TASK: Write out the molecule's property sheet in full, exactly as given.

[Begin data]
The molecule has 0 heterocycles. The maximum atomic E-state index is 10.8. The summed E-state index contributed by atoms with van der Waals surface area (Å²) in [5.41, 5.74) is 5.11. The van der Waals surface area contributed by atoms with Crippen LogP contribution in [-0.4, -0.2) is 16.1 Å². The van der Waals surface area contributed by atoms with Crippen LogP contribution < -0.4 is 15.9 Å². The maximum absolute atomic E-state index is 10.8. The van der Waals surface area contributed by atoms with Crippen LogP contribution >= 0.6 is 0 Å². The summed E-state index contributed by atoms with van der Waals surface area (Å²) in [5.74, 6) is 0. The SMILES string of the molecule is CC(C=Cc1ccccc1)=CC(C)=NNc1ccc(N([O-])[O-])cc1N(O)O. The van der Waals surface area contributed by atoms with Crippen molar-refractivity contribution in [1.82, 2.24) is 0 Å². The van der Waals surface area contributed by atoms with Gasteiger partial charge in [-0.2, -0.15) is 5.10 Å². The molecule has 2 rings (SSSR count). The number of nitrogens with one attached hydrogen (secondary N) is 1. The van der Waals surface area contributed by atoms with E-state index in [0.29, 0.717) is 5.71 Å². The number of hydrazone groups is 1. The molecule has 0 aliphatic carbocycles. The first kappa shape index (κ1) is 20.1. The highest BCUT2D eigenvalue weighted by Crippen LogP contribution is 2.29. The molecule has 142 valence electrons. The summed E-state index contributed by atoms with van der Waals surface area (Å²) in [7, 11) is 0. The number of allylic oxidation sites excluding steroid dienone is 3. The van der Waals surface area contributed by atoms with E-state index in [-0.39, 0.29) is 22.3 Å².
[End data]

The molecule has 0 heterocycles. The maximum atomic E-state index is 10.8. The summed E-state index contributed by atoms with van der Waals surface area (Å²) in [5.41, 5.74) is 5.11. The van der Waals surface area contributed by atoms with Crippen LogP contribution in [-0.4, -0.2) is 16.1 Å². The van der Waals surface area contributed by atoms with Crippen LogP contribution < -0.4 is 15.9 Å². The maximum absolute atomic E-state index is 10.8. The van der Waals surface area contributed by atoms with Crippen LogP contribution >= 0.6 is 0 Å². The summed E-state index contributed by atoms with van der Waals surface area (Å²) in [5.74, 6) is 0. The SMILES string of the molecule is CC(C=Cc1ccccc1)=CC(C)=NNc1ccc(N([O-])[O-])cc1N(O)O. The van der Waals surface area contributed by atoms with Crippen molar-refractivity contribution in [1.82, 2.24) is 0 Å². The van der Waals surface area contributed by atoms with Gasteiger partial charge in [-0.2, -0.15) is 5.10 Å². The molecule has 2 rings (SSSR count). The number of nitrogens with one attached hydrogen (secondary N) is 1. The van der Waals surface area contributed by atoms with E-state index in [0.29, 0.717) is 5.71 Å². The number of hydrazone groups is 1. The molecule has 0 aliphatic carbocycles. The first kappa shape index (κ1) is 20.1. The highest BCUT2D eigenvalue weighted by Crippen LogP contribution is 2.29. The molecule has 142 valence electrons. The summed E-state index contributed by atoms with van der Waals surface area (Å²) in [7, 11) is 0. The number of allylic oxidation sites excluding steroid dienone is 3. The van der Waals surface area contributed by atoms with E-state index in [-0.39, 0.29) is 22.3 Å².